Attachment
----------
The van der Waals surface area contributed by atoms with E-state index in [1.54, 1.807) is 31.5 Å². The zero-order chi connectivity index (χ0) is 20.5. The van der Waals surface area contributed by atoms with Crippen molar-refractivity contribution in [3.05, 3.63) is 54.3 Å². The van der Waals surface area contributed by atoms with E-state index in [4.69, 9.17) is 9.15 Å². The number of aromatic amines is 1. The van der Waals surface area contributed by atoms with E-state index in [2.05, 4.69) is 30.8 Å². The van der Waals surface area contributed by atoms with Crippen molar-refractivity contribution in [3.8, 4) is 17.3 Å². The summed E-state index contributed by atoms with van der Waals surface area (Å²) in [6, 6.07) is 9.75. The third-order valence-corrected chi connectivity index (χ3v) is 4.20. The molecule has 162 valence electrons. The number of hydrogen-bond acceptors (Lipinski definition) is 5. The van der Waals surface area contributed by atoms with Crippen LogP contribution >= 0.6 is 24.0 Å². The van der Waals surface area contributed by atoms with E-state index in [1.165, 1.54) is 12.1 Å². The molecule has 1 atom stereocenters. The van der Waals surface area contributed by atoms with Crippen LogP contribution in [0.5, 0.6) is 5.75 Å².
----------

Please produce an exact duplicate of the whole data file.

The van der Waals surface area contributed by atoms with E-state index in [1.54, 1.807) is 31.5 Å². The zero-order chi connectivity index (χ0) is 20.5. The van der Waals surface area contributed by atoms with Crippen molar-refractivity contribution in [3.05, 3.63) is 54.3 Å². The van der Waals surface area contributed by atoms with E-state index in [4.69, 9.17) is 9.15 Å². The number of aromatic amines is 1. The van der Waals surface area contributed by atoms with E-state index in [2.05, 4.69) is 30.8 Å². The van der Waals surface area contributed by atoms with Crippen molar-refractivity contribution in [3.8, 4) is 17.3 Å². The summed E-state index contributed by atoms with van der Waals surface area (Å²) in [6, 6.07) is 9.75. The third-order valence-corrected chi connectivity index (χ3v) is 4.20. The molecule has 162 valence electrons. The number of hydrogen-bond acceptors (Lipinski definition) is 5. The van der Waals surface area contributed by atoms with Crippen LogP contribution >= 0.6 is 24.0 Å². The van der Waals surface area contributed by atoms with E-state index in [1.165, 1.54) is 12.1 Å². The molecule has 1 atom stereocenters. The van der Waals surface area contributed by atoms with Crippen LogP contribution in [0.5, 0.6) is 5.75 Å².